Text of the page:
Charter Review Committee clarification
Since the Press editorial concerning the potential change of Jamestown’s elections from odd years to even years, I have been contacted by several people who assumed that the change was recommended by the 2009 Charter Review Commission, which I was proud to be a member of. To set the record straight, Town Council President DiGiando, who acted as the liaison to the charter commission, suggested the possible change to the commission and we did not approve the change or make it one of our recommendations.
Although the charter requires a review at least every six years, there is no mandate that any recommendations given to the Town Council will move forward to the voters. The Town Council has the final say.
The charter also gives the Town Council the power to present changes to the voters anytime.
In this case, during the review of our recommendations, Council President DiGiando persisted with his desire to change the elections to even years to coincide with the statewide elections. His council agreed to move forward with the change.
I, for one, have always thought that part of the greatness and successes that Jamestown has achieved as a municipality and community is due to the uniqueness of our off-year elections.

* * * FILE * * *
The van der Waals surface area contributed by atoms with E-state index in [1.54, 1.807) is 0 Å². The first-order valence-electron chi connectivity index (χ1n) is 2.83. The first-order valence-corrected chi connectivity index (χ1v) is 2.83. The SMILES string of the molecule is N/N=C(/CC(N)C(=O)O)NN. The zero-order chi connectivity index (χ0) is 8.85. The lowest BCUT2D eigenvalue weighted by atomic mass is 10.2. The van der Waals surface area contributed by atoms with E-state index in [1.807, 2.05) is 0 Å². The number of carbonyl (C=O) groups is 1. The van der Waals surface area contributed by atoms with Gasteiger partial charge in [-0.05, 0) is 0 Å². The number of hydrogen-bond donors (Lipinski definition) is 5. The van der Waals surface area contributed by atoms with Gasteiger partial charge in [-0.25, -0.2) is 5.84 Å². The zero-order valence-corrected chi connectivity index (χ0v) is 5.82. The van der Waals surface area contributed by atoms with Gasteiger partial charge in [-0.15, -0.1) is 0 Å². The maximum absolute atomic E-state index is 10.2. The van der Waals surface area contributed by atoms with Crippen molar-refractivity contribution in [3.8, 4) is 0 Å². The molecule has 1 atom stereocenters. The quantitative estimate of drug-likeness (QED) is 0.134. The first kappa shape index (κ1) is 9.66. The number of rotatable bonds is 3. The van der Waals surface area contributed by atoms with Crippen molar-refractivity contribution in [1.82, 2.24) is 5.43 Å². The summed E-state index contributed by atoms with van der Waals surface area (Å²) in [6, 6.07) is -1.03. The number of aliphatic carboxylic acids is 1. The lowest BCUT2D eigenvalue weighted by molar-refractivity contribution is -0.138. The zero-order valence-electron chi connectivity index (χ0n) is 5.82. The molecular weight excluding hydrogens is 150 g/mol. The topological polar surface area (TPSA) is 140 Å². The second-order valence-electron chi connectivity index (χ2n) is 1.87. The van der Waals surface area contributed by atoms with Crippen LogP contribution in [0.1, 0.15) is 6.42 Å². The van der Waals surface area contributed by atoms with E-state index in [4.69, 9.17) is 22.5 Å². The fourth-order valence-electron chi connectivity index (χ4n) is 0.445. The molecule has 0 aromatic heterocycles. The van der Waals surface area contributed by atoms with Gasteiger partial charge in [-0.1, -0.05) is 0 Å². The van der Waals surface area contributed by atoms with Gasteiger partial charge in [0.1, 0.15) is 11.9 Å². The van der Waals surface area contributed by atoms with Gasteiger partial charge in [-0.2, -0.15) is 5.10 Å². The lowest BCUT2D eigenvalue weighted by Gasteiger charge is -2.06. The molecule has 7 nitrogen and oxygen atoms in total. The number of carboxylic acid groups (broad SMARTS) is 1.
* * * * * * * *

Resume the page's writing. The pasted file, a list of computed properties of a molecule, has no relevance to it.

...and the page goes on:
Simply put, voters who turn out to select their local government without any distractions from state and national campaigns are 100 percent focused on what is best for the community.
The proposed benefit of saving $5,000 per year is so insignificant to our $20 million budget that if we weren’t in a recession, it would be totally laughable. Besides, I certainly would not want to risk our ability to choose quality government for what comes out to be about $1 per year, per registered voter.
The other reason given to make the change is to increase voter participation, but yet the last change in the charter that moved our elections from May to November resulted in a seven percent decrease in voter turnout.
I believe that the real motive to move our elections to coincide with the even-year general elections is for total and absolute dominance by the Democrat party. There would be no contest! End of story! A total single-party system!
Considering all their dedicated straight ticket voters, any non-Democrat party candidate would need to overcome a typical 350 additional vote advantage that the general election rewards Democrat party candidates from our district. Their dominance would make it impossible for any other party or independent candidate to overcome the headstart that their Democrat party candidates would enjoy.
I hope that all odd-year voters of Jamestown reject this charter amendment and preserve the tradition that makes us so special and remember that it was not the 2009 Charter Review Commission that put forward the question.